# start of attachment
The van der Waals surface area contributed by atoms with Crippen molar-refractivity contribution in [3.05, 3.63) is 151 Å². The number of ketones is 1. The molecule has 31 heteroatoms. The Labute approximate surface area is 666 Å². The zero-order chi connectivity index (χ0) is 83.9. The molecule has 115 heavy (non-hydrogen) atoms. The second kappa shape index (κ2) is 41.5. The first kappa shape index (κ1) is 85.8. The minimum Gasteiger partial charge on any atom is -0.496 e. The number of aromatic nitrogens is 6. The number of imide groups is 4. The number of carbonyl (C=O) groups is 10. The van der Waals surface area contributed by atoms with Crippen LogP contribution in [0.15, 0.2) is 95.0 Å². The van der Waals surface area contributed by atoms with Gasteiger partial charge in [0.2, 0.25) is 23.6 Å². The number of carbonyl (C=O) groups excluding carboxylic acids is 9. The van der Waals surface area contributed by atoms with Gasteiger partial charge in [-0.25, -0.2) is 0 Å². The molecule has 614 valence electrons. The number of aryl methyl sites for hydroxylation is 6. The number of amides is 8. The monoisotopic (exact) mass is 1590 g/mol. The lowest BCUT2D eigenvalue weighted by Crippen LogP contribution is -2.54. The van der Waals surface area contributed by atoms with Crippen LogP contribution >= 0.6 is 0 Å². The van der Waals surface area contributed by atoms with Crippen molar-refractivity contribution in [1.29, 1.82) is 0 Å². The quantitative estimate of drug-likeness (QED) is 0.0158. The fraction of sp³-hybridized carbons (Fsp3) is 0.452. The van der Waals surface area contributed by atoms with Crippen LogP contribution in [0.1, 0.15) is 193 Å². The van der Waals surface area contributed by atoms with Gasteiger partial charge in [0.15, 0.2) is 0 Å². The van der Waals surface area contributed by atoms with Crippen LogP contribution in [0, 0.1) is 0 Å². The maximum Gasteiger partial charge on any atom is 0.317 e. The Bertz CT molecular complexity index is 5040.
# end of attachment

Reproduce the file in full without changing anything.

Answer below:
The van der Waals surface area contributed by atoms with Crippen molar-refractivity contribution in [3.05, 3.63) is 151 Å². The number of ketones is 1. The molecule has 31 heteroatoms. The Labute approximate surface area is 666 Å². The zero-order chi connectivity index (χ0) is 83.9. The molecule has 115 heavy (non-hydrogen) atoms. The second kappa shape index (κ2) is 41.5. The first kappa shape index (κ1) is 85.8. The minimum Gasteiger partial charge on any atom is -0.496 e. The number of aromatic nitrogens is 6. The number of imide groups is 4. The number of carbonyl (C=O) groups is 10. The van der Waals surface area contributed by atoms with Crippen LogP contribution in [0.15, 0.2) is 95.0 Å². The van der Waals surface area contributed by atoms with Gasteiger partial charge in [0.2, 0.25) is 23.6 Å². The number of carbonyl (C=O) groups excluding carboxylic acids is 9. The van der Waals surface area contributed by atoms with Gasteiger partial charge in [-0.25, -0.2) is 0 Å². The molecule has 614 valence electrons. The number of aryl methyl sites for hydroxylation is 6. The number of amides is 8. The monoisotopic (exact) mass is 1590 g/mol. The lowest BCUT2D eigenvalue weighted by Crippen LogP contribution is -2.54. The van der Waals surface area contributed by atoms with Crippen LogP contribution >= 0.6 is 0 Å². The van der Waals surface area contributed by atoms with Crippen molar-refractivity contribution in [1.29, 1.82) is 0 Å². The quantitative estimate of drug-likeness (QED) is 0.0158. The fraction of sp³-hybridized carbons (Fsp3) is 0.452. The van der Waals surface area contributed by atoms with Crippen LogP contribution in [0.1, 0.15) is 193 Å². The van der Waals surface area contributed by atoms with Gasteiger partial charge in [0.15, 0.2) is 0 Å². The van der Waals surface area contributed by atoms with Crippen LogP contribution in [0, 0.1) is 0 Å². The maximum Gasteiger partial charge on any atom is 0.317 e. The Bertz CT molecular complexity index is 5040.